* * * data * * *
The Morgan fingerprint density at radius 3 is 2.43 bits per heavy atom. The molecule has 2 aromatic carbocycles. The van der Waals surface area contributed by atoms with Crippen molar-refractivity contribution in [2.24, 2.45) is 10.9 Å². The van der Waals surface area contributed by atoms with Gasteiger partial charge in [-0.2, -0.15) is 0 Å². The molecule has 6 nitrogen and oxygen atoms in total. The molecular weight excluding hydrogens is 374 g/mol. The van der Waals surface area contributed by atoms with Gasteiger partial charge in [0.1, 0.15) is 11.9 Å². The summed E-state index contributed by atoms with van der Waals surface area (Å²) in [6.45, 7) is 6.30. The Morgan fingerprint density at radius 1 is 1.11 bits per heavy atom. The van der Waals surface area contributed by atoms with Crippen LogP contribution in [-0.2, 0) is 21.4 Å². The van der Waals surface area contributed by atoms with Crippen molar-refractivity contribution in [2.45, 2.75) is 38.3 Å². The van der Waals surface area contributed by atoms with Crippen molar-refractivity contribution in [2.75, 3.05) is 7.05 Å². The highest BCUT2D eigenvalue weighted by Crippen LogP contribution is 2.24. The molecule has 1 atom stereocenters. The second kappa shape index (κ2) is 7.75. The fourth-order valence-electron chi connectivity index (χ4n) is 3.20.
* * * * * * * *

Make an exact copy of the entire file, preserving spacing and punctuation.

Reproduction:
The Morgan fingerprint density at radius 3 is 2.43 bits per heavy atom. The molecule has 2 aromatic carbocycles. The van der Waals surface area contributed by atoms with Crippen molar-refractivity contribution in [2.24, 2.45) is 10.9 Å². The van der Waals surface area contributed by atoms with Gasteiger partial charge in [-0.2, -0.15) is 0 Å². The molecule has 6 nitrogen and oxygen atoms in total. The molecular weight excluding hydrogens is 374 g/mol. The van der Waals surface area contributed by atoms with Gasteiger partial charge in [0.1, 0.15) is 11.9 Å². The summed E-state index contributed by atoms with van der Waals surface area (Å²) in [6.45, 7) is 6.30. The Morgan fingerprint density at radius 1 is 1.11 bits per heavy atom. The van der Waals surface area contributed by atoms with Crippen LogP contribution in [-0.2, 0) is 21.4 Å². The van der Waals surface area contributed by atoms with Crippen molar-refractivity contribution in [2.45, 2.75) is 38.3 Å². The van der Waals surface area contributed by atoms with Crippen molar-refractivity contribution in [2.75, 3.05) is 7.05 Å². The highest BCUT2D eigenvalue weighted by Crippen LogP contribution is 2.24. The molecule has 1 atom stereocenters. The second kappa shape index (κ2) is 7.75. The fourth-order valence-electron chi connectivity index (χ4n) is 3.20.